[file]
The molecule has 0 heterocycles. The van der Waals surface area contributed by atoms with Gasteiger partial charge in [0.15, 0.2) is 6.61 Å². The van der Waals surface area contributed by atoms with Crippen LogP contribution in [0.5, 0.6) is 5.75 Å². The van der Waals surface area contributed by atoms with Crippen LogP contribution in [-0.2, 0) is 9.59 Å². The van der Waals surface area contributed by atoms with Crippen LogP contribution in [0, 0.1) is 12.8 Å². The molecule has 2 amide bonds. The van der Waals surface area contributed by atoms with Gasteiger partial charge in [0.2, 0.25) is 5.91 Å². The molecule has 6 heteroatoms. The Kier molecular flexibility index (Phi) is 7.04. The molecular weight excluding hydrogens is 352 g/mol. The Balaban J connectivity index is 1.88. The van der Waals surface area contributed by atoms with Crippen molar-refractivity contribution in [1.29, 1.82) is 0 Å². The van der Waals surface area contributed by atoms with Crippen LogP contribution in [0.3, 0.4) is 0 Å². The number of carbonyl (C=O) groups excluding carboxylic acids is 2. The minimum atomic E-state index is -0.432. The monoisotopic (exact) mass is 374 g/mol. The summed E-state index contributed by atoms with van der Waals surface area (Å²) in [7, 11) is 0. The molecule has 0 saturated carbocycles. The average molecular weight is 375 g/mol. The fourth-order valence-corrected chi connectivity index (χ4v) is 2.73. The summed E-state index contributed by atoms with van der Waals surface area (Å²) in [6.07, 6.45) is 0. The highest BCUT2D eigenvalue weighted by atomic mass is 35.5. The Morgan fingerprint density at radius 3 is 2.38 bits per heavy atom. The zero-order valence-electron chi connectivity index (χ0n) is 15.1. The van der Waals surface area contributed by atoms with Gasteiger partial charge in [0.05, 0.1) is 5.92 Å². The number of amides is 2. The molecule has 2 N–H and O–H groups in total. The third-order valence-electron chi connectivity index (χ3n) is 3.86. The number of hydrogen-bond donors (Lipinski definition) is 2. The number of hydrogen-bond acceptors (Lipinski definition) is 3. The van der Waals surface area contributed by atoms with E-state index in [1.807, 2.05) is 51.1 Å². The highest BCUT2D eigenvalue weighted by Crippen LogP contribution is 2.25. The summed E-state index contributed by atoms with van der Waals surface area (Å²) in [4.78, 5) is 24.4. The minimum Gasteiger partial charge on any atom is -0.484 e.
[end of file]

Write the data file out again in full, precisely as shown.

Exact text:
The molecule has 0 heterocycles. The van der Waals surface area contributed by atoms with Gasteiger partial charge in [0.15, 0.2) is 6.61 Å². The van der Waals surface area contributed by atoms with Crippen LogP contribution in [0.5, 0.6) is 5.75 Å². The van der Waals surface area contributed by atoms with Crippen LogP contribution in [-0.2, 0) is 9.59 Å². The van der Waals surface area contributed by atoms with Crippen LogP contribution in [0, 0.1) is 12.8 Å². The molecule has 2 amide bonds. The van der Waals surface area contributed by atoms with Gasteiger partial charge in [0.2, 0.25) is 5.91 Å². The molecule has 6 heteroatoms. The Kier molecular flexibility index (Phi) is 7.04. The molecular weight excluding hydrogens is 352 g/mol. The Balaban J connectivity index is 1.88. The van der Waals surface area contributed by atoms with Crippen molar-refractivity contribution in [1.29, 1.82) is 0 Å². The van der Waals surface area contributed by atoms with Crippen LogP contribution in [0.3, 0.4) is 0 Å². The number of carbonyl (C=O) groups excluding carboxylic acids is 2. The minimum atomic E-state index is -0.432. The monoisotopic (exact) mass is 374 g/mol. The summed E-state index contributed by atoms with van der Waals surface area (Å²) in [7, 11) is 0. The molecule has 0 saturated carbocycles. The average molecular weight is 375 g/mol. The fourth-order valence-corrected chi connectivity index (χ4v) is 2.73. The summed E-state index contributed by atoms with van der Waals surface area (Å²) in [6.07, 6.45) is 0. The highest BCUT2D eigenvalue weighted by atomic mass is 35.5. The Morgan fingerprint density at radius 3 is 2.38 bits per heavy atom. The zero-order valence-electron chi connectivity index (χ0n) is 15.1. The van der Waals surface area contributed by atoms with Gasteiger partial charge in [0.05, 0.1) is 5.92 Å². The number of amides is 2. The molecule has 2 N–H and O–H groups in total. The third-order valence-electron chi connectivity index (χ3n) is 3.86. The number of hydrogen-bond donors (Lipinski definition) is 2. The number of hydrogen-bond acceptors (Lipinski definition) is 3. The van der Waals surface area contributed by atoms with E-state index in [1.807, 2.05) is 51.1 Å². The highest BCUT2D eigenvalue weighted by Crippen LogP contribution is 2.25. The summed E-state index contributed by atoms with van der Waals surface area (Å²) in [4.78, 5) is 24.4. The minimum Gasteiger partial charge on any atom is -0.484 e.